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1 WITCH. I come, Graymalkin !5 ALL. Paddock calls:-Anon.6

to fupply by the introduction of a fingle pronoun, and by dif tributing the hitherto mutilated line among the three speakers: 3 Witch. There to meet with

1 Witch. 2 Witch.



Diftinct replies have now been afforded to the three neceffary enquiries-When-Where-and Whom the Witches were to meet. Their conference receives no injury from my infertion and arrangement. On the contrary, the dialogue becomes more regular and confiftent, as each of the hags will now have fpoken thrice (a magical number) before they join in utterance of the concluding words, which relate only to themselves.-I fhould add that, in the two prior inftances, it is alfo the fecond Witch who furnishes decifive and material anfwers; and that I would give the words-" I come, Graymalkin!" to the third. By affiftance from fuch of our author's plays as had been publifhed in quarto, we have often detected more important errors in the folio 1623, which, unluckily, fupplies the most ancient copy of Macbeth, STEEVENS.

5 Graymalkin!] From a little black-letter book, entitled, Beware the Cat, 1584, I find it was permitted to a Witch to take on her a cattes body nine times. Mr. Upton obferves, that, to understand this paffage, we should fuppofe one familiar calling with the voice of a cat, and another with the croaking of a toad.

Again, in Newes from Scotland, &c. (a pamphlet of which the reader will find the entire title in a future note on this play): "Moreover the confeffed, that at the time when his majestie was in Denmarke, thee beeing accompanied with the parties before specially mentioned, tooke a cat and chriftened it, and afterward bound to each part of that cat the cheefeft part of a dead man, and feveral joyntes of his bodie, and that in the night following the faid cat was convayed into the middeft of the fea by all these witches fayling in their riddles or cives as is aforefaid, and fo left the faid cat right before the towne of Leith in Scotland. This donne, there did arife fuch a tempeft in the fea, as a greater hath not bene feene," &c. STEEVENS.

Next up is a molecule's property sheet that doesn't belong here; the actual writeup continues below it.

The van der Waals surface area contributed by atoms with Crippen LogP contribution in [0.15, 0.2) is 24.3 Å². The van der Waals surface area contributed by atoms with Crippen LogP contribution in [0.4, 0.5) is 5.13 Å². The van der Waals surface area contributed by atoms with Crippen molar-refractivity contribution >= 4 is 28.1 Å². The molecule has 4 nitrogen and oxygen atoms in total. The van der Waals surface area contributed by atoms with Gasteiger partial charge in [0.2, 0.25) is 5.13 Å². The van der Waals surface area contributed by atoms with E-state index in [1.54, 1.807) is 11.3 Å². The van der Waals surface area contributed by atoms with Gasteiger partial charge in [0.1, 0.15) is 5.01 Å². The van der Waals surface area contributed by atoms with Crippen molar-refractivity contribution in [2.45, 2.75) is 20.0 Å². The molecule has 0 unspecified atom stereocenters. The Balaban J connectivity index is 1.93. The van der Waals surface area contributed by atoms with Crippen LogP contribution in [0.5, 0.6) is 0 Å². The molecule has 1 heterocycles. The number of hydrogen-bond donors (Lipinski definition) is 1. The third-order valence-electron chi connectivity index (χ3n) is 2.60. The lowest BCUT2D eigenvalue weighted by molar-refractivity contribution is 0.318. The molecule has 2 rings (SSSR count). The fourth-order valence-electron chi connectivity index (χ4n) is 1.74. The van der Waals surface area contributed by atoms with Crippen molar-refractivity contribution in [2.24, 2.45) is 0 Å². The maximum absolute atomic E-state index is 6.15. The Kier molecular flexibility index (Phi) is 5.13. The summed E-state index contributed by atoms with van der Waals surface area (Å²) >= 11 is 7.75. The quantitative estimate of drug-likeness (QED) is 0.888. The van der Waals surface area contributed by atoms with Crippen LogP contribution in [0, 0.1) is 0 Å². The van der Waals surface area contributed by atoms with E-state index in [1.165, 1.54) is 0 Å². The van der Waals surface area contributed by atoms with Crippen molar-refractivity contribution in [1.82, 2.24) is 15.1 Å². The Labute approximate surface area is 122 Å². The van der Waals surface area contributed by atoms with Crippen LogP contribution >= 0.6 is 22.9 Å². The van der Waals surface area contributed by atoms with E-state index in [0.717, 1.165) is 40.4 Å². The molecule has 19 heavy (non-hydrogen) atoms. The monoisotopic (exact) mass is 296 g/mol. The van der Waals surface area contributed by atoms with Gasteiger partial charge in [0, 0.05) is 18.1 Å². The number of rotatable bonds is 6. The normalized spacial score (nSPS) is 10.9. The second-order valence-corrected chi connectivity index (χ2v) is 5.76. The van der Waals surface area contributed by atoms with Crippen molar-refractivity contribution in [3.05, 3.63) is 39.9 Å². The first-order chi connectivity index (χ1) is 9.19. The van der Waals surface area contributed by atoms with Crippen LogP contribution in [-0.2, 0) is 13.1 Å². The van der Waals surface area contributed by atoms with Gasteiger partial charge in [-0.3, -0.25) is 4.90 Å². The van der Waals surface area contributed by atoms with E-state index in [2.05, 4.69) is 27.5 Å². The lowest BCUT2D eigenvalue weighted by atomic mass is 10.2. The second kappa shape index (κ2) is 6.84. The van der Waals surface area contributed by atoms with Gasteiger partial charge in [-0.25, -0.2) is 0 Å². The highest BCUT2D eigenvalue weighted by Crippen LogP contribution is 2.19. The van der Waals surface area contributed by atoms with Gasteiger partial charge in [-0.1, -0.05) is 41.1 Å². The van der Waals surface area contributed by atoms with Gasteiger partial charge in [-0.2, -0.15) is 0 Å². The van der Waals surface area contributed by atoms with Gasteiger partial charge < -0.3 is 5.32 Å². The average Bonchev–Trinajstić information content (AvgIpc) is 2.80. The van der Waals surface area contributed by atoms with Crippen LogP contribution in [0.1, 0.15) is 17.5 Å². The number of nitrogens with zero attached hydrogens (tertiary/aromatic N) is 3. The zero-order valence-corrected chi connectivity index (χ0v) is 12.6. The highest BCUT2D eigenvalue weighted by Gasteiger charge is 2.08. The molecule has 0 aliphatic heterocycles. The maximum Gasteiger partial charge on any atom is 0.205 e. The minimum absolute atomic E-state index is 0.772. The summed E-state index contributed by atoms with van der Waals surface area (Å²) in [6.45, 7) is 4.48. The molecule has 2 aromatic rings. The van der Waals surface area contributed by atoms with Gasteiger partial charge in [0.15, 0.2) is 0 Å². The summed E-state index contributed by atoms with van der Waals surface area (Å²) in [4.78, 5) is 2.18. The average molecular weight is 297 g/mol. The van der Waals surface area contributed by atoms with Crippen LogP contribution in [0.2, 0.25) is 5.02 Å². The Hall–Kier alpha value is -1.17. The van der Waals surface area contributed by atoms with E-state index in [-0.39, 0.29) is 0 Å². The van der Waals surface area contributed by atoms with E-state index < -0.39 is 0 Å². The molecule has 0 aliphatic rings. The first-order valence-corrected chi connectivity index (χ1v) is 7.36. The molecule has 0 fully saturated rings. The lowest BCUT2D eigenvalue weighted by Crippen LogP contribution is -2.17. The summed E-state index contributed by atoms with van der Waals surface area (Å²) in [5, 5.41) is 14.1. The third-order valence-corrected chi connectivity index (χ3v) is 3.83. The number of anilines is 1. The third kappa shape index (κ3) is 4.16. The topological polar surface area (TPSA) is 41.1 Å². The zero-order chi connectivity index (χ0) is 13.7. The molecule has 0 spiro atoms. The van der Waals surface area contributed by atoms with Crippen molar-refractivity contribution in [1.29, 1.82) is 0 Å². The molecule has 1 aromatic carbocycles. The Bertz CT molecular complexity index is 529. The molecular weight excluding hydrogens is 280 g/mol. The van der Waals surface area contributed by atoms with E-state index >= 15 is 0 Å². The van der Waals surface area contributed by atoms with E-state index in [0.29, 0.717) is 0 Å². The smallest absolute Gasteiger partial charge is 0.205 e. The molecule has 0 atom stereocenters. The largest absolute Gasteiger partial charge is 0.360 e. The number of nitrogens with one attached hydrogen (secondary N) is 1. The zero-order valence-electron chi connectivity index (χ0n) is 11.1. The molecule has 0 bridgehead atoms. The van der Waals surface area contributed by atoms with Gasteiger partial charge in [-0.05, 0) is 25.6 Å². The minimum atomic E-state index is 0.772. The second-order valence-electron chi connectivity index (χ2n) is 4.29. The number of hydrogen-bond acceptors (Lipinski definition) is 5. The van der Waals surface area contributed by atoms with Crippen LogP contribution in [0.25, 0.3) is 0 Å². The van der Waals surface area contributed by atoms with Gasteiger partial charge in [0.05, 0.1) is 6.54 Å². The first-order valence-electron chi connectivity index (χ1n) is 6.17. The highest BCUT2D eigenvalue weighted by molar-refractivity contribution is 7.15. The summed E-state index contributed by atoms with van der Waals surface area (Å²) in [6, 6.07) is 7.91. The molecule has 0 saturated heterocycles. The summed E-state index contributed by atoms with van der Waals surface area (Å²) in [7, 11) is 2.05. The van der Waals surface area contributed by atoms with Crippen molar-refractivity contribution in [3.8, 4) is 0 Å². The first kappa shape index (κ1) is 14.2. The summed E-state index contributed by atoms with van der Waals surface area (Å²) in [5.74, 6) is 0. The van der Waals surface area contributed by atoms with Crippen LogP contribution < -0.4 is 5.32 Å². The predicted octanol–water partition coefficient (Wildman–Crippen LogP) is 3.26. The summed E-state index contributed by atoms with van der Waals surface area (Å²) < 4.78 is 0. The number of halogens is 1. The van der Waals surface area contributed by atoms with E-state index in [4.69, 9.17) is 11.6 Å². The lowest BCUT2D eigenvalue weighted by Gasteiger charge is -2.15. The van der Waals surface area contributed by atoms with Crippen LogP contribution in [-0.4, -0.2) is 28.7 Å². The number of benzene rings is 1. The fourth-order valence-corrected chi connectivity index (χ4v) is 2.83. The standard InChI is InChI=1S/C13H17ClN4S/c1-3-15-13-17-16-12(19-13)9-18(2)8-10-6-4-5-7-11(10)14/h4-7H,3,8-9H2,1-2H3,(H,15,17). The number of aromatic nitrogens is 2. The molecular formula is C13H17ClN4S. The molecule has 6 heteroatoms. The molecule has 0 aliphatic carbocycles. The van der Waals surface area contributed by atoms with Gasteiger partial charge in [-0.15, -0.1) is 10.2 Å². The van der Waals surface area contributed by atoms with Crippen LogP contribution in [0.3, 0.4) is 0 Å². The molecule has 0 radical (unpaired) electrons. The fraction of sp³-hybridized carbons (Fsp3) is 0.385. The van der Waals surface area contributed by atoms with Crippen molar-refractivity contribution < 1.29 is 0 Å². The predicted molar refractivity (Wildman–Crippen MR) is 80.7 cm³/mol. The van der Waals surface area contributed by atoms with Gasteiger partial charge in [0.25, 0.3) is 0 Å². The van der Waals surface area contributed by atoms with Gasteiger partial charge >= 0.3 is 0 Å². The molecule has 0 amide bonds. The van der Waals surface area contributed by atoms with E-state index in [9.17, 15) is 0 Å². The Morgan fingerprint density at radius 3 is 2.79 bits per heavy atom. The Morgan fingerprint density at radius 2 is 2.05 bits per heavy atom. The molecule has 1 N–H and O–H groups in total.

Paddock calls:-&c.] This, with the two following lines, is given in the folio to the three Witches. Some preceding editors have appropriated the firft of them to the fecond Witch.

Fair is foul, and foul is fair: "

Hover through the fog and filthy air.

[Witches vanish.

According to the late Dr. Goldsmith, and fome other naturalifts, a frog is called a paddock in the North; as in the following inftance, in Cæfar and Pompey, by Chapman, 1607: -Paddockes, todes, and waterfnakes." Again, in Wyntownis Cronykil, B. I. c. xiii. 55 :


"As afk, or eddyre, tade, or pade."

In Shakspeare, however, it certainly means a toad. The reprefentation of St. James in the witches' house (one of the set of prints taken from the painter called Hellish Breugel, 1566,) exhibits witches flying up and down the chimney on brooms; and before the fire fit grimalkin and paddock, i. e. a cat, and a toad, with feveral baboons. There is a cauldron boiling, with a witch near it, cutting out the tongue of a fnake, as an ingredient for the charm. A representation fomewhat fimilar likewife occurs in Newes from Scotland, &c. a pamphlet already quoted. STEEvens.

"Some say, they [witches] can keepe devils and fpirits, in the likeness of todes and cats." Scot's Difcovery of Witchcraft, [1584] Book I. c. iv. TOLLET.

7 Fair is foul, and foul is fair :] i. e. we make these fudden changes of the weather. And Macbeth, fpeaking of this day, foon after fays:

So foul and fair a day I have not feen. WARBURton. The common idea of witches has always been, that they had abfolute power over the weather, and could raise storms of any kind, or allay them, as they pleased. In conformity to this notion, Macbeth addreffes them, in the fourth Act:

Though you untie the winds, &c. STEEVENS.

I believe the meaning is, that to us, perverfe and malignant as we are, fair is foul, and foul is fair. JOHNSON.

This expreffion feems to have been proverbial, Spenfer has it in the 4th Book of the Fairy Queen:

Then fair grew foul, and foul grew fair in fight."



A Camp near Fores.

Alarum within. Enter King DUNCAN, MALCOLM, DONALBAIN, LENOX, with Attendants, meeting a bleeding Soldier.

DUN. What bloody man is that? He can report, As feemeth by his plight, of the revolt

The neweft ftate.


This is the fergeant,8 Who, like a good and hardy foldier, fought 'Gainft my captivity:-Hail, brave friend!

This is the fergeant,] Holinfhed is the best interpreter of Shakspeare in his hiftorical plays; for he not only takes his facts from him, but often his very words and expreffions. That hiftorian, in his account of Macdowald's rebellion, mentions, that on the first appearance of a mutinous spirit among the people, the king fent a fergeant at arms into the country, to bring up the chief offenders to anfwer the charge preferred against them; but they, inftead of obeying, mifufed the messenger with Sundry reproaches, and finally few him. This fergeant at arms is certainly the origin of the bleeding fergeant introduced on the prefent occafion. Shakspeare juft caught the name from Holinfhed, but the rest of the ftory not fuiting his purpose, he does not adhere to it. The ftage-direction of entrance, where the bleeding captain is mentioned, was probably the work of the player editors, and not of the poet.